- Beans and legumes. Another long shelf life staple that is very cheap. I keep mine in glass jars in the freezer and rely mostly on pinto and black beans, lentils and chickpeas. Because I keep them frozen, they will basically last forever. I like to make my own hummus so chickpeas are essential and have a warm, nutty taste that also goes well in soups and sauces.
- Rice and grains. I always keep rice and cornmeal on hand. Both are very cheap and last a long time. I make a couple of rice dishes every week and polenta at least twice a month. The corn meal also works for corn muffins and other baked goods. Of course, I have flour and other baking grains but rice and cornmeal are essential to many dishes. Grain bowls I assemble at least twice a week for quick lunches. Just use up whatever is in your vegetable crisper along with some pickled veggies and top with a hard boiled egg.
- Eggs. I tend to go through eggs quickly with all the baking I do but I also use eggs in sauces, breakfast and all sorts of baked dishes. A side of deviled eggs is a real treat in our house and an unexpected addition to dinner. As mentioned above, I put hardboiled eggs in all of my grain bowls. Eggs are really a very economical protein and can be used in endless ways and if you eat them, watch for specials which come several times a year.
- Bacon. I keep bacon frozen and pull off a few strips when I need some bacon flavoring which is one of the most heavenly flavors of all time. I also wait for the specials. My bargain grocery store occasionally will feature a bargain of bacon ends stuffed into a big vacuum sealed bag and I buy that when it is on special. That tends to last me a very long time and when I am baking something in the oven and find myself with an empty rack, I will sometimes pull out a generous hand full of bacon ends, scatter them over a cookie sheet and cook them up along with whatever is baking away in the oven. I then have cooked bacon to use in many dishes for very little money. I also will use bacon fat for free bacon flavoring in my sautés from time to time.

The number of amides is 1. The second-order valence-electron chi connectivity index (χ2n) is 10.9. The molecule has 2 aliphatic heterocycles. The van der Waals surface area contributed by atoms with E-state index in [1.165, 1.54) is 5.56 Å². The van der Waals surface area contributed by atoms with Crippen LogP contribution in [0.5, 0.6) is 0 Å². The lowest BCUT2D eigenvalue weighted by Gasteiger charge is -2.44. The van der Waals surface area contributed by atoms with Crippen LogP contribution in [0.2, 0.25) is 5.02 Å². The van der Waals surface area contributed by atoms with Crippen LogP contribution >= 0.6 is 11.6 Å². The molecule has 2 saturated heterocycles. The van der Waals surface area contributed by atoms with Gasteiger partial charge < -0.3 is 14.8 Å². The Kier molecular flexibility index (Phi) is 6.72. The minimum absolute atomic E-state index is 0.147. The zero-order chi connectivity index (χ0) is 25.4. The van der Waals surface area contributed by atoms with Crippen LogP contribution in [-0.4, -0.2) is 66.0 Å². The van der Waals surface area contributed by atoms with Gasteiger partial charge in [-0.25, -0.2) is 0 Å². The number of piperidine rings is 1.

- Shredded cheese. I buy the big bag when it goes on sale from the usual $7.99 down to $4.99 and it lasts me a long time. I use it to make my go-to cheese sauce, for Tuesday taco night, in cheesy baked pasta dishes and to top everything from meatloaf to salads. I find the bagged form lasts longer than a block of cheese and melts quickly and easily. I prefer the mixed cheese version; cheddar, jack and mozzarella or a similar combination.
Note that the only proteins I listed above are eggs and bacon and thus when bacon is really more of an accent flavor, not a main dish. Meats and poultry, while most so very eaten, are expensive in comparison to the items listed above and should be accents and additions to your main meals made from above, not the featured ingredient. Also note that those top ten are the reason my now-grown daughter would, as a teen and even a small child, peer into the pantry or fridge and announce that we had nothing to eat in the house when in fact, we were very well stocked up. That is because if you are frugal, you don’t rely on pre-made, convenience foods. As a kid you would want to open the fridge or pantry and pull out something ready made which means it costs more. My tactic was to prepare a few things and keep them in the fridge so she could simply heat them up. It is satisfying to note that she goes through the very same thing these days with her kids. Ha. Just ha.
Turns out she relies on much the same ingredients I always have.
Nice to know that her mom, aka, me, was right all along.